The Middle Ages

Even without its association with Holy Scripture, the Book of Books, the prestige of the book in the Middle Ages is only too easy to understand. In an age where personal life was precarious and uncertain and it was the exception to live to experience the birth of one's grandchildren, the book embraced the experience of scores of generations. What had been entrusted to parchment, whatever had been transferred from the memory of an individual human being into the domain of the written word, escaped transience. Whatever had been set down in a book could be consulted by others, it became public, it could be passed on, transported, translated, exchanged, copied, disseminated, the text had in a sense been made secure.
One can also see the importance of conservation from medieval manuscripts and incunabula. Scribes and copyists in their scriptoria tried to achieve a harmony of content and execution, that is: sacred texts, recorded in a book made to last for eternity. The care with which books were manufactured, the marginal decorations, the quality of the parchment, everything was designed to contribute to this same impression: here lies a written memory, of a more permanent kind than is afforded human beings. That impression is not without foundation if one reflects that many of the monasteries where books were produced, with their walls many feet thick, no longer exist, having fallen into decline during the Reformation, burned to the ground or demolished, while the books, apparently so much more vulnerable, survive unharmed in libraries.
The dissemination of the book meant not only an expansion of the written word but also an expansion of the image. For a long time the view persisted that medieval laymen had to rely on visual representations, such as images of saints, paintings, frescoes and allegorical prints, and that cathedrals were Bibles of stone and glass for the illiterate, but this interpretation fails to explain the abundance of 'picturae' in books specially aimed at a select circle of scholars. Miniatures and marginal drawings were more than a simple alternative for words; they were intended to do what is implicit in the etymology of 'illustration', illuminate the text, so that it could find its way more easily into memory. When in AD 600 Bishop Serenus of Marseilles had all the images in his church destroyed, for fear that his congregation would lapse into idolatry, Gregory the Great reminded him that the memory had two main gates, hearing and sight, and that access to the memory could therefore be gained in two ways--by word and image. Hence, in Gregory's view, churches and books should in fact be decorated with images and paintings of saints.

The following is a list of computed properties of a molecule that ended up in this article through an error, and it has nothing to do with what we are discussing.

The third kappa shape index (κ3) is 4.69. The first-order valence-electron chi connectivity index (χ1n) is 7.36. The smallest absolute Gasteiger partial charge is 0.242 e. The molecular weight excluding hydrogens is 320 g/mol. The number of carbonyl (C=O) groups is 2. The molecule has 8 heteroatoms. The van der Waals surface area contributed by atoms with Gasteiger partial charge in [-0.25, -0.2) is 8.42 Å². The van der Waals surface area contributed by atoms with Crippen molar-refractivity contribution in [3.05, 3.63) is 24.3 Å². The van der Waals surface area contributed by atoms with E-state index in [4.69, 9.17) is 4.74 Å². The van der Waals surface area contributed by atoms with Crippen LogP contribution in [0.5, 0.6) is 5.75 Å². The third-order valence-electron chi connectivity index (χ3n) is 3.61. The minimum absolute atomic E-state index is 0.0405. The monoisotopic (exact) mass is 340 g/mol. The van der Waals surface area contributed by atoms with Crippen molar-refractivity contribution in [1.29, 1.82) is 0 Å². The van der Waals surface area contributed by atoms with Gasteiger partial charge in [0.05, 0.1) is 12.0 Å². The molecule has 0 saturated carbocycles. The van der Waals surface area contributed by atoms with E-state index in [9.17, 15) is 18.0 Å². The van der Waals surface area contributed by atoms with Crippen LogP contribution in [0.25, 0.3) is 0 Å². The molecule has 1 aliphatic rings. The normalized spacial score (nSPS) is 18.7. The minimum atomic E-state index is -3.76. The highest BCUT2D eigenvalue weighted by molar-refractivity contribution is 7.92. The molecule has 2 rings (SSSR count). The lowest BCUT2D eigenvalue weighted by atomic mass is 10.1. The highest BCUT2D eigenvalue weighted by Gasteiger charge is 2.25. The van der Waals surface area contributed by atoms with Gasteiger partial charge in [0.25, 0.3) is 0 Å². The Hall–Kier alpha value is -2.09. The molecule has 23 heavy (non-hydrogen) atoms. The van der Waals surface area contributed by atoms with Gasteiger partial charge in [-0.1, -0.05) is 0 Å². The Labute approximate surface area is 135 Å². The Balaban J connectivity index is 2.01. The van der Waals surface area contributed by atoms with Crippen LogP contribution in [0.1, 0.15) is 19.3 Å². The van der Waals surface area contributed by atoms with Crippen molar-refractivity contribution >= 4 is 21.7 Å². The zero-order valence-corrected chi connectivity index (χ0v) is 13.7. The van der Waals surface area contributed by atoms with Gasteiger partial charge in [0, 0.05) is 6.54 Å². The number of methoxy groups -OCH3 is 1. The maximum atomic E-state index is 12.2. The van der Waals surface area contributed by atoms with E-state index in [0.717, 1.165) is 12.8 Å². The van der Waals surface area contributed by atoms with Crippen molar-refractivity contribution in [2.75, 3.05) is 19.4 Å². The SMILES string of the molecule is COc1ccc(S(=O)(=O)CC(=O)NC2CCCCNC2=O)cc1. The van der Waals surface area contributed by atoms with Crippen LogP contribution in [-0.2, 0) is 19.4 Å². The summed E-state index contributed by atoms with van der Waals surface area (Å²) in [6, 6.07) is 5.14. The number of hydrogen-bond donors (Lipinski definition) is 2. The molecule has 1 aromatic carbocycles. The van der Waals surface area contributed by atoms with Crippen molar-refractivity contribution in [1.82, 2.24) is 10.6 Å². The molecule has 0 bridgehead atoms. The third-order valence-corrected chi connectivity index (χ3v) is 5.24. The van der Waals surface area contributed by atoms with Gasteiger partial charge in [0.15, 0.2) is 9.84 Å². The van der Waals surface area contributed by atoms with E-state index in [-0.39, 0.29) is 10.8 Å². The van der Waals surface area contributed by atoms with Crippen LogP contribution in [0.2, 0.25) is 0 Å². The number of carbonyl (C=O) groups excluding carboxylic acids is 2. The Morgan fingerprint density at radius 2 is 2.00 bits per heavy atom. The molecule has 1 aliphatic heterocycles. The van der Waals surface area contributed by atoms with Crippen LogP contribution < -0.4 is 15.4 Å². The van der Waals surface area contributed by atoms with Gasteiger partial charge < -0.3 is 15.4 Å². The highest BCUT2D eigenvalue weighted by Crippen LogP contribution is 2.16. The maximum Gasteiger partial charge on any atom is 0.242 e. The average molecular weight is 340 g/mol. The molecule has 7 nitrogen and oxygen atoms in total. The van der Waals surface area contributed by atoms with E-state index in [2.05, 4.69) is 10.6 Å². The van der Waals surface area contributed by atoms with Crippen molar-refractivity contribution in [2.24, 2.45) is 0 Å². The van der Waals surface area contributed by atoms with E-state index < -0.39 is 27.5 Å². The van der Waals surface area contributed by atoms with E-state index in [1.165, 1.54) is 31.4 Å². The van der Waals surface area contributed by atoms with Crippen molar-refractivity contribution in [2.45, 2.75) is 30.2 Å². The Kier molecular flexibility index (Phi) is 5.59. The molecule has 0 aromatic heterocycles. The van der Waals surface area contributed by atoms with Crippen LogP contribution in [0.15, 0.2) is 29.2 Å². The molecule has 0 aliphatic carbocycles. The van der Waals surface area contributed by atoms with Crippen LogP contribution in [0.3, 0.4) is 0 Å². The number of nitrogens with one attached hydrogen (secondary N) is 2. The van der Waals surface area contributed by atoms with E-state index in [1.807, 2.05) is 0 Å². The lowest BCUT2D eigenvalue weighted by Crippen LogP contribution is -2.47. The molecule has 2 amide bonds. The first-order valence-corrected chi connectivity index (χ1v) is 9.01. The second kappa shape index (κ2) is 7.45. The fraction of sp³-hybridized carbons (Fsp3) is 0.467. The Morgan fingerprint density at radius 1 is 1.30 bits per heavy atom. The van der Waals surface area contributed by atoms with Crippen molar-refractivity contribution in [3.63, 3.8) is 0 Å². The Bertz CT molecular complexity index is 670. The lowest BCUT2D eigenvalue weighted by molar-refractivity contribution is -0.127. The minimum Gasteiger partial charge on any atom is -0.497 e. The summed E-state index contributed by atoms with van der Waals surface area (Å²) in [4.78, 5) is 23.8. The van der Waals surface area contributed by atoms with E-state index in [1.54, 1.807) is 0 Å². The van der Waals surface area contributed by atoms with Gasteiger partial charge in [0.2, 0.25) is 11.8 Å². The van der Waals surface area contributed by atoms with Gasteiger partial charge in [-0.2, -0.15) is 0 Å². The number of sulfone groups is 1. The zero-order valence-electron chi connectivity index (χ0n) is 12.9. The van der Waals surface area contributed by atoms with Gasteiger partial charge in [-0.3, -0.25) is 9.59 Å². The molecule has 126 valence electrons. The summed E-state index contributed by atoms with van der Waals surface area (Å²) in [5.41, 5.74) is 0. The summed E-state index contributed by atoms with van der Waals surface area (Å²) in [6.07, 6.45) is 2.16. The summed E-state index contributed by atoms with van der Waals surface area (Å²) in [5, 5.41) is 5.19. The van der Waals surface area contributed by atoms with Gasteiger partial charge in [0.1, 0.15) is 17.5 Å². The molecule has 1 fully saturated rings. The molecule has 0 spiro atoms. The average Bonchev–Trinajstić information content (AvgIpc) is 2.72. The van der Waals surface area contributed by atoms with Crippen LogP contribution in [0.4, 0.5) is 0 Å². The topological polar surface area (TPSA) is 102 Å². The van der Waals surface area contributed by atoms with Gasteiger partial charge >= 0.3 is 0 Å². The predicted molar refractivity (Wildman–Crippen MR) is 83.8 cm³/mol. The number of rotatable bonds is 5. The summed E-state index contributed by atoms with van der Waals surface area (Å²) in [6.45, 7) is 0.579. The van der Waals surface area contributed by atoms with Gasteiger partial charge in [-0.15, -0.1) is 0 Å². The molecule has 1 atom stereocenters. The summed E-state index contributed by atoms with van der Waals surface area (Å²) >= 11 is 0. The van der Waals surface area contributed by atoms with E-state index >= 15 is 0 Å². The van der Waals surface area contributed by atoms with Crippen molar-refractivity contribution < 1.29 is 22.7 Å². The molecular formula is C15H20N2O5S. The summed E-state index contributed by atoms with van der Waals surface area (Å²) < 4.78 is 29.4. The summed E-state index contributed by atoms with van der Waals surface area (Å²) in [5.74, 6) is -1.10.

The monastic tradition

Nevertheless it would be a mistake to think that in antiquity and in the Middle Ages the book came to be regarded as an alternative to human memory, as a means of unburdening by recording in writing what would otherwise have to be memorised. In the monastic tradition, the book was intended as an aid to memory, its purpose was precisely to facilitate memorising. Carruthers has argued that this way of treating the written word differs from the present relationship between writing and memory. Whereas in our age we say to ourselves, I must remember this until I can write it down', our medieval ancestors thought, I must write this down so that I can remember it better.'
When on the borderline of antiquity and the Middle Ages, St Jerome tells himself, 'By careful reading and daily meditation my heart should build a library for Christ' it is in his heart, the centre of the individual experience of faith, in which he gathers knowledge, not in the book or in the monastery library. What was written in books must eventually find its way into the personal memory. This relationship between writing and memory is perhaps expressed most beautifully in Gregory the Great's story about Abbot Equitius. This Equitius was in the habit of travelling around with leather sacculi slung from his left and right sides, filled with sacred codices. He would stop anyone he met, writes Gregory, and then produce a codex and 'would tap the fountain of Scripture and water the meadows of their memories' (quoted in M. Carruthers, The Book of Memory, p. 39). Once again: this stream flowed from codex to memory, not the other way round.